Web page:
Sunrise Sunset

Fri., March 25 6:37 6:58

Sat., March 26 6:35 7:00

Sun., March 27 6:33 7:01

Mon., March 28 6:32 7:02

Tues., March 29 6:30 7:03

Wed., March 30 6:28 7:04

Thurs., March 31 6:26 7:05

Fri., April 1 6:25 7:06

The morning crescent moon appears amid constellations we normally associate with autumn like Aquarius and Capricornus. Hard to imagine that, while this is the first week of spring, the stars at dawn are so far ahead in the year. The moon is in Sagittarius, the southernmost zodiacal constellation this weekend. The moon appears farther eastward.

On Tuesday morning, the moon appears in the zodiacal constellation Capricornus and near the bright planet Venus. The two appear low in the southeastern sky just before sunrise. Venus is lower, closer to the light of dawn. The two are even closer together on Wednesday morning and closest the next morning. The moon moves into new moon phase on April 3.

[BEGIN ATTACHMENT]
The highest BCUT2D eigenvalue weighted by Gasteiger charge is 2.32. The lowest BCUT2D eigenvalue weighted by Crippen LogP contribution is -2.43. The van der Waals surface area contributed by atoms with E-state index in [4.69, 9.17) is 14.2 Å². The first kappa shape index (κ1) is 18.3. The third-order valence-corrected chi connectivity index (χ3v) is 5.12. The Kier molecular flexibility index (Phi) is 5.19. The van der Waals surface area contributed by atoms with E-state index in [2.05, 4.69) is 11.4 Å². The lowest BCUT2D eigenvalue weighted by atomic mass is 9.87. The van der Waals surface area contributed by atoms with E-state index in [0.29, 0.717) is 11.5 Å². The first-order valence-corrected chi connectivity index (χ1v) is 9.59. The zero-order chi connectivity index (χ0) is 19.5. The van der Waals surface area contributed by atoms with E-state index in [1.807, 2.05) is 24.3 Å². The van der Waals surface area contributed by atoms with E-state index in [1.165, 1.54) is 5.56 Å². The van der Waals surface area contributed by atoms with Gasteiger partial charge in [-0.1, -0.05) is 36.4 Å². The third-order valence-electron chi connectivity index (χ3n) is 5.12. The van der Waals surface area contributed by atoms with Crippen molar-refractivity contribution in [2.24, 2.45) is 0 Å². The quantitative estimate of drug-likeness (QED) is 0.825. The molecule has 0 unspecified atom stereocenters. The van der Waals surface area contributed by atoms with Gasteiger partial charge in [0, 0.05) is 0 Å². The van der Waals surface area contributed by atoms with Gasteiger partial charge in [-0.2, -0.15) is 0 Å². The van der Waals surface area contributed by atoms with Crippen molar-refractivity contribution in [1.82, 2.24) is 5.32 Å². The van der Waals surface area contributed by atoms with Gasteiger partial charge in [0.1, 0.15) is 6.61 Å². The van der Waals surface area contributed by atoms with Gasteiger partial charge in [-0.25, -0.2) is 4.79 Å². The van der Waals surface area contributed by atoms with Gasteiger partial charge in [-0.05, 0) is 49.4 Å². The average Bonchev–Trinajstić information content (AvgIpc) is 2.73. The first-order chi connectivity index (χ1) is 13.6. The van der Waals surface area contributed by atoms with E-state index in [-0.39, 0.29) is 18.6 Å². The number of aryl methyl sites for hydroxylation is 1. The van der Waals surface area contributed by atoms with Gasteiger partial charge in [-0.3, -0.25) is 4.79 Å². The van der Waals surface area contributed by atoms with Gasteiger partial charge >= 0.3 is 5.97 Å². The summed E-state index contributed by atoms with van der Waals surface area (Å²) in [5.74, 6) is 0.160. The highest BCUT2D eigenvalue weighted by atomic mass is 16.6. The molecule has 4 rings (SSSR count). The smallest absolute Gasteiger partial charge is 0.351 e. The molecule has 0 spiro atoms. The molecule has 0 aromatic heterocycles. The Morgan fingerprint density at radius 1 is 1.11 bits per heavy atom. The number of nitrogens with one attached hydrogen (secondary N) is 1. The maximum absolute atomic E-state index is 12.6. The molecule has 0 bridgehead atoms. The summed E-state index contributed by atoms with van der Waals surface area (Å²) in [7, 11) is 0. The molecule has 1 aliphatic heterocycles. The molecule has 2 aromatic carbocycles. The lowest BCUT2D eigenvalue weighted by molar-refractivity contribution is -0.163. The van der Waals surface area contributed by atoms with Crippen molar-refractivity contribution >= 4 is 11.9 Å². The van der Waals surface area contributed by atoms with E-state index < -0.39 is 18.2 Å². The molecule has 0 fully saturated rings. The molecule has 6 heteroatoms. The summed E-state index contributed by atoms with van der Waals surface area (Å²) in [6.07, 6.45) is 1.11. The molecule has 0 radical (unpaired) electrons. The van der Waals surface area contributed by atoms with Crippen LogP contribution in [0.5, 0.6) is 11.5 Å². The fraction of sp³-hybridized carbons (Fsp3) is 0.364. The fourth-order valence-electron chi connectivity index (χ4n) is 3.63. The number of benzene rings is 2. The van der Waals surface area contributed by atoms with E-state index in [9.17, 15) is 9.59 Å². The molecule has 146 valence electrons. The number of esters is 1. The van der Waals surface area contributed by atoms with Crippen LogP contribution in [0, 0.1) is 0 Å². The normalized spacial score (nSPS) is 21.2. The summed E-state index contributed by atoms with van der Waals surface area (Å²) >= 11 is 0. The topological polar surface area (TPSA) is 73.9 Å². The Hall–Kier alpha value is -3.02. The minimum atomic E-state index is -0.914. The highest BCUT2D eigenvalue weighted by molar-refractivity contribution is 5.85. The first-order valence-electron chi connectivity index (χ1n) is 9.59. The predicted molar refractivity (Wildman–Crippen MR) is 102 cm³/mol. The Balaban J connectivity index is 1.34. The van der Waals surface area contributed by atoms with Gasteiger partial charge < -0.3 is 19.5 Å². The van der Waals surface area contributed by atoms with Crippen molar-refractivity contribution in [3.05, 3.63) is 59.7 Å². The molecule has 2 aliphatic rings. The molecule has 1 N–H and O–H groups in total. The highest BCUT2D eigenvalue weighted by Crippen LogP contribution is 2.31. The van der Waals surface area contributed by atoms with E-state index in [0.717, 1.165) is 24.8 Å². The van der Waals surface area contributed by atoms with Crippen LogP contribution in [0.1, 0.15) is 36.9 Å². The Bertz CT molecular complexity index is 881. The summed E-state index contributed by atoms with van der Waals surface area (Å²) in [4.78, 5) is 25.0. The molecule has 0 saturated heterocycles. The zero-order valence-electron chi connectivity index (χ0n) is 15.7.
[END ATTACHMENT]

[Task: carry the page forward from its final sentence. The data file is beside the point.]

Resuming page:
The ringed-planet Saturn is now the planet of choice when it comes to looking for an easy planet to find. Jupiter and Mars are too close to the sun and will be difficult to find for weeks. Mercury is in the glare of the sun and is nearly always tough to see. Venus is an early morning planet. Saturn appears low in the southeastern sky right after sunset. The planet is bright, the brightest celestial object in the east. It is in the zodiacal constellation Virgo, not far from the constellation’s brightest star Spica.

Astronomers report Saturn is brighter than a year ago; the rings are far more tilted and thus give a boost in brightness.